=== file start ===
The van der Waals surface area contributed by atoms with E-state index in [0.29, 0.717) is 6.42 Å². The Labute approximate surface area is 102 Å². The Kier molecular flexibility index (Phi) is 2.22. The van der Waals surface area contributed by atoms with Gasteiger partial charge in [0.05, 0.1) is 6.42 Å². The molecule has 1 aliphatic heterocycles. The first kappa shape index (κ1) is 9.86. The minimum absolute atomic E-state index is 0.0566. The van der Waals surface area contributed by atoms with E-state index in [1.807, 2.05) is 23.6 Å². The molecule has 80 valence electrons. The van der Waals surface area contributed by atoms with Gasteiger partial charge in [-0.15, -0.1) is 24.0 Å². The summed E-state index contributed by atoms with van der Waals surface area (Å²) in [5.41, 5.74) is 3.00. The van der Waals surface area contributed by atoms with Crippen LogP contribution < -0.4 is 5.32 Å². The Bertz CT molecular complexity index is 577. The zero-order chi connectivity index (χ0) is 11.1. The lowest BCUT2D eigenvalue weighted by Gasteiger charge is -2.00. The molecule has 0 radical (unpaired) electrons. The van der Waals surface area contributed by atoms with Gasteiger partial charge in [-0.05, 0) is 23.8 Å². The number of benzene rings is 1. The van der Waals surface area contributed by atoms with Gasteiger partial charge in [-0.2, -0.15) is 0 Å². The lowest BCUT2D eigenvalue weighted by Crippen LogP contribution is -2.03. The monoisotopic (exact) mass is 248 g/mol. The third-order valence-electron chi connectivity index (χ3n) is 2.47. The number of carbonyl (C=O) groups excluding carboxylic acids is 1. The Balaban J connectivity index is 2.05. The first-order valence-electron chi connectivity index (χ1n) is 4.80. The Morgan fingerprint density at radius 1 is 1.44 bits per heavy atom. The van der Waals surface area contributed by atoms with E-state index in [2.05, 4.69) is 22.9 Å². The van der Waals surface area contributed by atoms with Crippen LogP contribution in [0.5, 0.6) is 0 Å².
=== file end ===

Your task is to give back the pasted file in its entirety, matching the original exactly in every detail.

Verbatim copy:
The van der Waals surface area contributed by atoms with E-state index in [0.29, 0.717) is 6.42 Å². The Labute approximate surface area is 102 Å². The Kier molecular flexibility index (Phi) is 2.22. The van der Waals surface area contributed by atoms with Gasteiger partial charge in [0.05, 0.1) is 6.42 Å². The molecule has 1 aliphatic heterocycles. The first kappa shape index (κ1) is 9.86. The minimum absolute atomic E-state index is 0.0566. The van der Waals surface area contributed by atoms with E-state index in [1.807, 2.05) is 23.6 Å². The molecule has 80 valence electrons. The van der Waals surface area contributed by atoms with Gasteiger partial charge in [-0.15, -0.1) is 24.0 Å². The summed E-state index contributed by atoms with van der Waals surface area (Å²) in [5.41, 5.74) is 3.00. The van der Waals surface area contributed by atoms with Crippen LogP contribution < -0.4 is 5.32 Å². The Bertz CT molecular complexity index is 577. The zero-order chi connectivity index (χ0) is 11.1. The lowest BCUT2D eigenvalue weighted by Gasteiger charge is -2.00. The molecule has 0 radical (unpaired) electrons. The van der Waals surface area contributed by atoms with Gasteiger partial charge in [-0.05, 0) is 23.8 Å². The number of benzene rings is 1. The van der Waals surface area contributed by atoms with Gasteiger partial charge in [-0.2, -0.15) is 0 Å². The lowest BCUT2D eigenvalue weighted by Crippen LogP contribution is -2.03. The monoisotopic (exact) mass is 248 g/mol. The third-order valence-electron chi connectivity index (χ3n) is 2.47. The number of carbonyl (C=O) groups excluding carboxylic acids is 1. The Balaban J connectivity index is 2.05. The first-order valence-electron chi connectivity index (χ1n) is 4.80. The Morgan fingerprint density at radius 1 is 1.44 bits per heavy atom. The van der Waals surface area contributed by atoms with E-state index in [2.05, 4.69) is 22.9 Å². The van der Waals surface area contributed by atoms with Crippen LogP contribution in [0.5, 0.6) is 0 Å².